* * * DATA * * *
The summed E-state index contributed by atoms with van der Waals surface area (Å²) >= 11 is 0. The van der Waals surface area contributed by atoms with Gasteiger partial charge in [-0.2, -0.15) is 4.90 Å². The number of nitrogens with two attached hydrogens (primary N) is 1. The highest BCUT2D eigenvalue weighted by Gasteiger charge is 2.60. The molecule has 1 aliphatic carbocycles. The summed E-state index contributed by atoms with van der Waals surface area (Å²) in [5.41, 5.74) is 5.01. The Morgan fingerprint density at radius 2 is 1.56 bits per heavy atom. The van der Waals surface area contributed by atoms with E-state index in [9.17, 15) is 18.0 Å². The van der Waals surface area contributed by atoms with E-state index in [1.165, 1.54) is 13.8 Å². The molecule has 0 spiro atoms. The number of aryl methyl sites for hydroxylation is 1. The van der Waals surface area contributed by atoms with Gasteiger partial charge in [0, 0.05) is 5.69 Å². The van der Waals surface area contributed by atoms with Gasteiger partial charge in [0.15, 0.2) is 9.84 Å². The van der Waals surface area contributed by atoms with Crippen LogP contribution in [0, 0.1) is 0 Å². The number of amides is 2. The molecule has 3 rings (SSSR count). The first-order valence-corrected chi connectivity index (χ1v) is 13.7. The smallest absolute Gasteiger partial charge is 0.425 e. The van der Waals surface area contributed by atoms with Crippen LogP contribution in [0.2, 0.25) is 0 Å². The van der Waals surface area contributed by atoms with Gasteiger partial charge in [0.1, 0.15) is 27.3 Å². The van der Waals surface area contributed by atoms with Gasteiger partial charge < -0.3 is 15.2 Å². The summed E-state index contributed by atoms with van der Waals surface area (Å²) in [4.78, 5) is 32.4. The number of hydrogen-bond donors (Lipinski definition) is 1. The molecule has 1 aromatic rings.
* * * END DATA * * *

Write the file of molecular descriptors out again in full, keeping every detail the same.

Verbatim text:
The summed E-state index contributed by atoms with van der Waals surface area (Å²) >= 11 is 0. The van der Waals surface area contributed by atoms with Gasteiger partial charge in [-0.2, -0.15) is 4.90 Å². The number of nitrogens with two attached hydrogens (primary N) is 1. The highest BCUT2D eigenvalue weighted by Gasteiger charge is 2.60. The molecule has 1 aliphatic carbocycles. The summed E-state index contributed by atoms with van der Waals surface area (Å²) in [5.41, 5.74) is 5.01. The Morgan fingerprint density at radius 2 is 1.56 bits per heavy atom. The van der Waals surface area contributed by atoms with E-state index in [9.17, 15) is 18.0 Å². The van der Waals surface area contributed by atoms with E-state index in [1.165, 1.54) is 13.8 Å². The molecule has 0 spiro atoms. The number of aryl methyl sites for hydroxylation is 1. The van der Waals surface area contributed by atoms with Gasteiger partial charge in [0, 0.05) is 5.69 Å². The van der Waals surface area contributed by atoms with Gasteiger partial charge in [0.15, 0.2) is 9.84 Å². The van der Waals surface area contributed by atoms with Crippen LogP contribution in [0, 0.1) is 0 Å². The number of amides is 2. The molecule has 3 rings (SSSR count). The first-order valence-corrected chi connectivity index (χ1v) is 13.7. The smallest absolute Gasteiger partial charge is 0.425 e. The van der Waals surface area contributed by atoms with Crippen LogP contribution in [0.2, 0.25) is 0 Å². The van der Waals surface area contributed by atoms with Gasteiger partial charge in [0.1, 0.15) is 27.3 Å². The van der Waals surface area contributed by atoms with Gasteiger partial charge < -0.3 is 15.2 Å². The summed E-state index contributed by atoms with van der Waals surface area (Å²) in [4.78, 5) is 32.4. The number of hydrogen-bond donors (Lipinski definition) is 1. The molecule has 1 aromatic rings.